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Ferrari sells out open-top Aperta to underpin push for growth

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Ferrari NV sold out an open-top version of the 1 million-euro (S$1.5 million) LaFerrari supercar before its public debut, underscoring the marque's allure even as the former unit of Fiat Chrysler Automobiles NV widens its line-ups with more affordable models.

[PARIS] Ferrari NV sold out an open-top version of the 1 million-euro (S$1.5 million) LaFerrari supercar before its public debut, underscoring the marque's allure even as the former unit of Fiat Chrysler Automobiles NV widens its line-ups with more affordable models.

That two-pronged strategy will be on display at the Paris Motor Show on Thursday. At one end of the scale, the Italian sports-car maker teased visitors with the aura of the limited-run LaFerrari Aperta, which was so sought-after that the company was sued by a collector for being left off the buyer's list.

At the other end is the four-seat GTC4 Lusso T, equipped with a smaller V8 motor instead of the standard V12.

"The brand is looking to broaden the appeal where required," said Ian Fletcher, an analyst with IHS Markit. Special editions like the Aperta underpin "the cachet of the brand as there always seem to be far more customers for these vehicles than Ferrari is prepared to build vehicles for."

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Ferrari has been under pressure to show that its strategy of wooing the world's elite can work at an independent company without the backing of a bigger player.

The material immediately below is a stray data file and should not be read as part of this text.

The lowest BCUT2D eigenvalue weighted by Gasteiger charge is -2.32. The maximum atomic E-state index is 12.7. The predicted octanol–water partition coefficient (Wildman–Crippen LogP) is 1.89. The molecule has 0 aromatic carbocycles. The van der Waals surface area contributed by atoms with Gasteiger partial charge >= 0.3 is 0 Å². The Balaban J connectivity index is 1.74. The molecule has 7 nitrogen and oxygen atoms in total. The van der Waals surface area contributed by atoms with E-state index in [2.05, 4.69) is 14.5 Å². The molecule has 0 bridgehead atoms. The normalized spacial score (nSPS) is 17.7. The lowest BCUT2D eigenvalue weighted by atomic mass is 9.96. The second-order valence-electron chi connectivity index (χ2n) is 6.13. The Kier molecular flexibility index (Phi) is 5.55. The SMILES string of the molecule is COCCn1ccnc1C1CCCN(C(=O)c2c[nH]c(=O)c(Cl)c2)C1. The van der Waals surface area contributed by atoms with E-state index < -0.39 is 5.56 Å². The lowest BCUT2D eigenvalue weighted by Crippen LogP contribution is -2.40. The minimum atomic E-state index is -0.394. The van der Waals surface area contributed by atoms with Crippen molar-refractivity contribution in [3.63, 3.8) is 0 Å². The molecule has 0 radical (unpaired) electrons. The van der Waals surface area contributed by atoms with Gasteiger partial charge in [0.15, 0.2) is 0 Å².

The automaker's stock has been below the initial public offering price of US$52 a share since November, and its ambition to broaden the brand beyond exotic cars and challenge luxury icons such as Hermes and Louis Vuitton has failed to make headway.

That puts the focus on Ferrari's cars to fuel profit growth, which means safeguarding exclusivity with limited-run models such as the Aperta while gradually pushing up volumes with the likes of the GTC4 Lusso T. The company has a target to increase overall production to 9,000 cars annually by 2019 from about 8,000 now.

"The equity story of Ferrari is not yet fully known," said Massimo Vecchio, an analyst at Mediobanca. "The company continues to show visibility, resiliency and price power."

That's helped the stock erase most of its losses after hitting a low of US$32 in the wake of the October initial public offering in New York. The shares have been trading close to US$50 for most of this month.

Demand for the new LaFerrari Aperta, whose engine is derived from Ferrari's Formula 1 race cars, shows how the brand still excites aficionados. While buyers can choose between a soft top or hard one made of carbon fibre, not all are so lucky.

Florida-based collector Preston Henn, 85, sued Ferrari in August claiming the company refused to sell him one of the few hundred cars it's planning to build, even after he sent Mr Marchionne a US$1 million deposit, Southern district of Florida court documents show.

Mr Henn, who owns several Ferraris including a 275 GTB/C Speciale, was seeking damages of more than US$75,000, claiming that not being able to buy the car would hurt his reputation. The suit was dismissed this week.

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